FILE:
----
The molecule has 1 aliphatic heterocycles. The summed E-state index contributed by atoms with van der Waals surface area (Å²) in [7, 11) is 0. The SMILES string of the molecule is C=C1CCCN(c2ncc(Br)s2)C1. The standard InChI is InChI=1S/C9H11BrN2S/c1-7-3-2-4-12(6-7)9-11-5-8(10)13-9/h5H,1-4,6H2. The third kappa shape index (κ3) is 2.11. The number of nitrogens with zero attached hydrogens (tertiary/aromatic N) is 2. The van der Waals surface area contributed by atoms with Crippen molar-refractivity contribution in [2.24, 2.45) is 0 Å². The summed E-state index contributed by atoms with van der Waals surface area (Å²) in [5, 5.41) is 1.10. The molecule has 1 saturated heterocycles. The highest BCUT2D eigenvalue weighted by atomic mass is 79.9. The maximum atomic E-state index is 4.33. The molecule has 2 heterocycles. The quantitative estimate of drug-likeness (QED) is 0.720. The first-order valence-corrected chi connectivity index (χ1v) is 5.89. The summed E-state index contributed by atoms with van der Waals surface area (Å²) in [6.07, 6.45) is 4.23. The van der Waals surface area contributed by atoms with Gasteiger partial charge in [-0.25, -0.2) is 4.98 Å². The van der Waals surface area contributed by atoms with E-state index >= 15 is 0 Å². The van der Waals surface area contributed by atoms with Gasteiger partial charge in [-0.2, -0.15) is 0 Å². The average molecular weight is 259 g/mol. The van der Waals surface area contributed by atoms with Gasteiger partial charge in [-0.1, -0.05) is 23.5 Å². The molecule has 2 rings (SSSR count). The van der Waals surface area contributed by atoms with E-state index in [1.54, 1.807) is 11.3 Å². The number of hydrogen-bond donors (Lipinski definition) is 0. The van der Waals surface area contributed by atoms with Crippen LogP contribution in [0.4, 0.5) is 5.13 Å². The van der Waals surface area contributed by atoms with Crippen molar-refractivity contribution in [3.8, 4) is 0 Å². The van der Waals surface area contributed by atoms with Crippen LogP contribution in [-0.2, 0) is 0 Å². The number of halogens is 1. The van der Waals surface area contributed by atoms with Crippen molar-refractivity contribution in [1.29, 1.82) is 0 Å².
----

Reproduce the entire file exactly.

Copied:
The molecule has 1 aliphatic heterocycles. The summed E-state index contributed by atoms with van der Waals surface area (Å²) in [7, 11) is 0. The SMILES string of the molecule is C=C1CCCN(c2ncc(Br)s2)C1. The standard InChI is InChI=1S/C9H11BrN2S/c1-7-3-2-4-12(6-7)9-11-5-8(10)13-9/h5H,1-4,6H2. The third kappa shape index (κ3) is 2.11. The number of nitrogens with zero attached hydrogens (tertiary/aromatic N) is 2. The van der Waals surface area contributed by atoms with Crippen molar-refractivity contribution in [2.24, 2.45) is 0 Å². The summed E-state index contributed by atoms with van der Waals surface area (Å²) in [5, 5.41) is 1.10. The molecule has 1 saturated heterocycles. The highest BCUT2D eigenvalue weighted by atomic mass is 79.9. The maximum atomic E-state index is 4.33. The molecule has 2 heterocycles. The quantitative estimate of drug-likeness (QED) is 0.720. The first-order valence-corrected chi connectivity index (χ1v) is 5.89. The summed E-state index contributed by atoms with van der Waals surface area (Å²) in [6.07, 6.45) is 4.23. The van der Waals surface area contributed by atoms with Gasteiger partial charge in [-0.25, -0.2) is 4.98 Å². The van der Waals surface area contributed by atoms with E-state index >= 15 is 0 Å². The van der Waals surface area contributed by atoms with Gasteiger partial charge in [-0.2, -0.15) is 0 Å². The average molecular weight is 259 g/mol. The van der Waals surface area contributed by atoms with Gasteiger partial charge in [-0.1, -0.05) is 23.5 Å². The molecule has 2 rings (SSSR count). The van der Waals surface area contributed by atoms with E-state index in [1.54, 1.807) is 11.3 Å². The number of hydrogen-bond donors (Lipinski definition) is 0. The van der Waals surface area contributed by atoms with Crippen LogP contribution in [0.4, 0.5) is 5.13 Å². The van der Waals surface area contributed by atoms with Crippen molar-refractivity contribution in [3.8, 4) is 0 Å². The van der Waals surface area contributed by atoms with Crippen LogP contribution in [-0.2, 0) is 0 Å². The number of halogens is 1. The van der Waals surface area contributed by atoms with Crippen molar-refractivity contribution in [1.29, 1.82) is 0 Å².